The Studeblogger

Sunday, September 02, 2012

Happy Anniversary... to me!


I was just looking over my collection of Turning Wheels (the official monthly magazine of the Studebaker Drivers Club) and realized that it's been six years since I embarked on this crazy Studebaker adventure. It was August of 2006 when I purchased my 1963 Lark, Barney, drove him home, and signed up for the SDC. My first Turning Wheels issue was the August, 2006 edition.



Barney, as he looked in the driveway of the previous owner's home



Barney had lived a rough life, it turned out. He had a knock when I bought him; we knew it was the transmission flex plate that had cracked (I'd taken my friend John Dick, the gearhead, on the initial visit and diagnosed the knock - it went away under load, which ruled out rod bearings). What we didn't know was that the engiine's crankshaft thrust bearings were shot. Upon bringing Barney home, I took him to Brian Wilson, a neighbor who was a former transmission shop owner, who put him up on his lift (yes, a single-post lift in his home garage... so jealous) and showed me the quarter-inch endplay in the crank. Sure enough, when I drained the oil prior to pulling the engine, it was sparkly from all the ground-up brass in suspension.

There were other things. The transmission pan was caved in -- the 17-year-old girl who'd driven Barney previously had off-roaded him, embedding field grass in the frame and crushing the transmission's transfer tube, which burned up the rear pump. A motor mount was collapsed, and the engine was leaning over on the right A-arm. The suspension was shot: no rubber in the front at all, and flat leaf springs in the rear. The alignment was so poor that the car looked pigeon-toed.

And then there was the electrical system. It looked like a battlefield of demented spiders. Melted wires, the requisite bundle of bare-ended wires-to-nowhere hanging from the dash, and a lamp-cord horn circuit. In short, everything was a mess.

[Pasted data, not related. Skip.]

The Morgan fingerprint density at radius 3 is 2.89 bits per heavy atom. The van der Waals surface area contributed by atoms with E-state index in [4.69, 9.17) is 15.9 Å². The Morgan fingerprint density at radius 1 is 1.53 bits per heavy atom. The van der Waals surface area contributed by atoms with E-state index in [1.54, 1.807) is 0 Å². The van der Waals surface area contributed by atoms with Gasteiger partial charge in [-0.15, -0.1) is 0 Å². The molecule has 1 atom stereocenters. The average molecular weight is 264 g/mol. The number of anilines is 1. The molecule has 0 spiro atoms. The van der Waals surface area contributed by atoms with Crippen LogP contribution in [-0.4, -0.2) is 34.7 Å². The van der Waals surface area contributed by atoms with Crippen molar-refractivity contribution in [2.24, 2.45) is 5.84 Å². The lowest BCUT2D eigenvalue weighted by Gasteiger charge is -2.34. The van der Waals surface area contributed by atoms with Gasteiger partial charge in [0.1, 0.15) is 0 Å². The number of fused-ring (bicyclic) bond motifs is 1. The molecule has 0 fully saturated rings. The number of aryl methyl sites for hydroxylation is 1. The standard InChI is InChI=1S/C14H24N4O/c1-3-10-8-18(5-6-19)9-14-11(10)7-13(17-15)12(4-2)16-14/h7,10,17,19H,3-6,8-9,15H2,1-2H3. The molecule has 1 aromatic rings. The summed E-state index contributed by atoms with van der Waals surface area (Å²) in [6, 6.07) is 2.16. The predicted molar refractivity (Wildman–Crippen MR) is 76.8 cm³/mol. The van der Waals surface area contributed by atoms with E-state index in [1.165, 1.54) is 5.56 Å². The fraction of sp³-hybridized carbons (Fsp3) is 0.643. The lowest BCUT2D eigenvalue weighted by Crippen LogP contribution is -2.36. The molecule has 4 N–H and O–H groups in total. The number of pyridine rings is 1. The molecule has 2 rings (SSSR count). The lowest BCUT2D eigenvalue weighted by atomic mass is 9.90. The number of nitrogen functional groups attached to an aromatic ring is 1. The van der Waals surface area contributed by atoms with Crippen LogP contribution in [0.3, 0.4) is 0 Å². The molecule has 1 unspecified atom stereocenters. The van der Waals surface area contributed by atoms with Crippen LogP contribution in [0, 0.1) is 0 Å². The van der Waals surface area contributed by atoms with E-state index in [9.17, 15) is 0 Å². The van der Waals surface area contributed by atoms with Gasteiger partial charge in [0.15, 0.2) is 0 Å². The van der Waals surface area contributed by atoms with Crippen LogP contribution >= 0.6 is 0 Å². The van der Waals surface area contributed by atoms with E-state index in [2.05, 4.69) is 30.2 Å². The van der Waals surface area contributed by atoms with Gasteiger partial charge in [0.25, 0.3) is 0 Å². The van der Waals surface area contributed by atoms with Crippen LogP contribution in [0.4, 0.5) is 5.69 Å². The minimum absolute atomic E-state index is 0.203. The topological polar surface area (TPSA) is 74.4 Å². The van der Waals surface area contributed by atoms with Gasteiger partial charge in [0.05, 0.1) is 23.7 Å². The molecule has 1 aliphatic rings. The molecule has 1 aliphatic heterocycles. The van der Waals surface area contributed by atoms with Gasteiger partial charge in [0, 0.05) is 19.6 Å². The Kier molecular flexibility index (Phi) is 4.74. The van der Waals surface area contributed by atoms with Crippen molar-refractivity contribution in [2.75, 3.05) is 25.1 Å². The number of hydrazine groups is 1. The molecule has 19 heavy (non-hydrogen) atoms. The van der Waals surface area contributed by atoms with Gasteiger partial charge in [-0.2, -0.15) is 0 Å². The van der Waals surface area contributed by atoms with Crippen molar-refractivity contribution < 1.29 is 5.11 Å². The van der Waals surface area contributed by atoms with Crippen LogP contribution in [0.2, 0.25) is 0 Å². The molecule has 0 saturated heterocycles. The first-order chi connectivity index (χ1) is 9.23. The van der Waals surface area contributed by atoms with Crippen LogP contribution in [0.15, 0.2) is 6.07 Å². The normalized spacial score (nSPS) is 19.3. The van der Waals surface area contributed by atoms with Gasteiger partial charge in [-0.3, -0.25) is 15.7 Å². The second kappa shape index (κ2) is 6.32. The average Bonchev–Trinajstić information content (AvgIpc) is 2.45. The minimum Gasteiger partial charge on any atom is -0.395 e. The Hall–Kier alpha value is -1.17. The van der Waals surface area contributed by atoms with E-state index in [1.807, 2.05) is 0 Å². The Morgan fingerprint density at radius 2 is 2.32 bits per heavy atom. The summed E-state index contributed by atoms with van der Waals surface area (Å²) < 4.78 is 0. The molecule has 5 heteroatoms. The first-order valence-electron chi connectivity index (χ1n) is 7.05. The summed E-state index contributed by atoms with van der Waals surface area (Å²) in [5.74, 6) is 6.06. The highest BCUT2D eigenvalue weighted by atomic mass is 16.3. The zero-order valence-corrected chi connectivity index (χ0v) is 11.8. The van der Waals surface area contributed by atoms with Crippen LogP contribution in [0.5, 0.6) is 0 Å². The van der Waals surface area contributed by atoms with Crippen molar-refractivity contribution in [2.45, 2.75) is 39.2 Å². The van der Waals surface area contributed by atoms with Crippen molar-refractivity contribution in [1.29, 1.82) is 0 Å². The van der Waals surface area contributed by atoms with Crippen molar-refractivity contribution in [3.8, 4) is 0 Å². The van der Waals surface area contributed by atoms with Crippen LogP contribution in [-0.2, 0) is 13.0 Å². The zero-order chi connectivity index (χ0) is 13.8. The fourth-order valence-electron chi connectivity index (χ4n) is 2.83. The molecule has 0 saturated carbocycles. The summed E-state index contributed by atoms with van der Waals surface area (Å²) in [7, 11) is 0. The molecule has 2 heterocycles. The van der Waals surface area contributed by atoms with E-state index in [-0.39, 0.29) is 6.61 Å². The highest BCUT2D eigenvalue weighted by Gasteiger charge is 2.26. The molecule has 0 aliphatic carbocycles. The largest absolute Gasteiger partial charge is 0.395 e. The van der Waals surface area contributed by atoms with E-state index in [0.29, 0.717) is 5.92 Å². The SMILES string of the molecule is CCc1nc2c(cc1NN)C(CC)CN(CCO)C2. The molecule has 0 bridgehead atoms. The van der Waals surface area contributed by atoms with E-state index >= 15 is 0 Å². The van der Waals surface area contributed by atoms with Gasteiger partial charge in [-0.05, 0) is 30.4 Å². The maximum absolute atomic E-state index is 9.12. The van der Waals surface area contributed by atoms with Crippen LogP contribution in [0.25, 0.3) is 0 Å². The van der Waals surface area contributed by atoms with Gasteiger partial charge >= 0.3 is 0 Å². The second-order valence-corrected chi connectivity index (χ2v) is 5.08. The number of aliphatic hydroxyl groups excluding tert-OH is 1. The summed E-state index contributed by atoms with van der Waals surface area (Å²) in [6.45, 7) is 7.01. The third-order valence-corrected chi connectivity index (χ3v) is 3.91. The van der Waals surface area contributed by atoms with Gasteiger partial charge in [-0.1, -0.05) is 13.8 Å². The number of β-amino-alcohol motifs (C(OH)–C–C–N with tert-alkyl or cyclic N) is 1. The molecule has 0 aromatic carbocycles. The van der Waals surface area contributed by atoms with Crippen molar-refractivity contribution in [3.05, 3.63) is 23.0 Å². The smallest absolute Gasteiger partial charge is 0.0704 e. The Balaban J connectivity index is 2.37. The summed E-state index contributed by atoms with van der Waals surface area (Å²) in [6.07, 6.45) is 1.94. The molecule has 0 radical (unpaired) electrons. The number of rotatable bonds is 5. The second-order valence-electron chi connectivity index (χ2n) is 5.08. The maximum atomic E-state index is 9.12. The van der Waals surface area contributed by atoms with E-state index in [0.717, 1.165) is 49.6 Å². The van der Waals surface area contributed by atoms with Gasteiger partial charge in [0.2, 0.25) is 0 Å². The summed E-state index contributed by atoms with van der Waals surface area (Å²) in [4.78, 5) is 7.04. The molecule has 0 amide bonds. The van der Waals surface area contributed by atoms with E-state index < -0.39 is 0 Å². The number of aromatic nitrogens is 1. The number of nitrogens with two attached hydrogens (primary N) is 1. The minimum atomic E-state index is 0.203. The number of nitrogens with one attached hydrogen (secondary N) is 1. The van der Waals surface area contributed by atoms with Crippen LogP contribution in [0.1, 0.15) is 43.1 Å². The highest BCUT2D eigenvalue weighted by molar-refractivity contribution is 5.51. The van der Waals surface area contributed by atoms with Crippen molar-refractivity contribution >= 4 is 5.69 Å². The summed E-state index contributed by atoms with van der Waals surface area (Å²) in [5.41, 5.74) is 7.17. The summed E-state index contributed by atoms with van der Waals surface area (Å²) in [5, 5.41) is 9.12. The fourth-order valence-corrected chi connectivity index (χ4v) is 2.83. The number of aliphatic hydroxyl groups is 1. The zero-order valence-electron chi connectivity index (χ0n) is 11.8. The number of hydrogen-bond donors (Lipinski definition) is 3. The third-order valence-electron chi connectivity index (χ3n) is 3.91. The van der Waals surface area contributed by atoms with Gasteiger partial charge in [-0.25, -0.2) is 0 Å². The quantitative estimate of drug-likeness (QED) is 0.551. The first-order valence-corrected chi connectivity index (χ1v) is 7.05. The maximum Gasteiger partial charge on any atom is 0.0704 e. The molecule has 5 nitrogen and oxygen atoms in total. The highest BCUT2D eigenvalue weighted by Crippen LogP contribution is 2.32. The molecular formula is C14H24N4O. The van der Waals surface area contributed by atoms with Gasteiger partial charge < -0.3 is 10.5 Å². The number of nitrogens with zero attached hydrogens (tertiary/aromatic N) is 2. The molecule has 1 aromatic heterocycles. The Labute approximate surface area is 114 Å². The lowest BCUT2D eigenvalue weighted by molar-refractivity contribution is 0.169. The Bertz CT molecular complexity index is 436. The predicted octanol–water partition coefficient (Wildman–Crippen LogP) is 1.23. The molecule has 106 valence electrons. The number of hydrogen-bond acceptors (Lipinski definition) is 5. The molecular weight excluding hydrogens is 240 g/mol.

But the body was straight, and there was little rust. With a Studebaker, that's a huge plus.

Rebuilt 259 c.i. engine, 0.60 over, with viscous-drive fan, 4bbl. Carter WCFB
A Studebaker in its natural habitat -- on the road.
I Love my Lark!

Today, on the sixth anniversary of bringing Barney home, I can confidently say I'd do it all over again. In that time:
  • I've rebuilt the engine (well, had it rebuilt).
  • I've rebuilt the transmission (again, had it rebuilr. I sense a theme here).
  • I've rebuilt the suspension, front and rear (did that myself).
  • The brakes were converted from a single- to a dual-master-cylinder system, with all new hoses, shoes, drums and steel lines all around.
  • I completely re-wired the car with an OEM-spec wiring harness.
  • Cooling system and the Climatizer (heater) system were rebuilt as new.
  • Rebuilt the broken speedometer and installed an OEM electric clock.
  • Rebuilt the parking brake system, which was missing.
  • Installed a new dual exhaust system from the manifolds back.
  • Installed tons of other miscellaneous parts - windows, brightwork, fuel system, keylocks, and too much more to list.
Of course there's more to do... new paint, new interior, leaky windshield gaskets, rattle-y doors... but we'll get there. Along the way, I got involved with the Studebaker Drivers Club at the national level, and am now the Administrator for the club's online Forum, which is open to Club members and non-members alike (check it out here).

I love Barney and enjoy the heck out of driving him. I love the looks I get when I rip around corners in him, and the questions and thumbs-ups received, and the questions and conversations that ensue when people walk up and inquire about the car. I wish I'd gotten a Studebaker much earlier in my life -- but I'm sure glad I have him now!

If you're thinking about a Studebaker and wondering if it will be worth the effort - believe me, it will. You'll never meet a kinder bunch of folks than Stude folks. And you'll get more attention in a Studebaker than any Chevy, Ford or Dodge you might find.

Happy Anniversary, Barney. And here's to many more to come.

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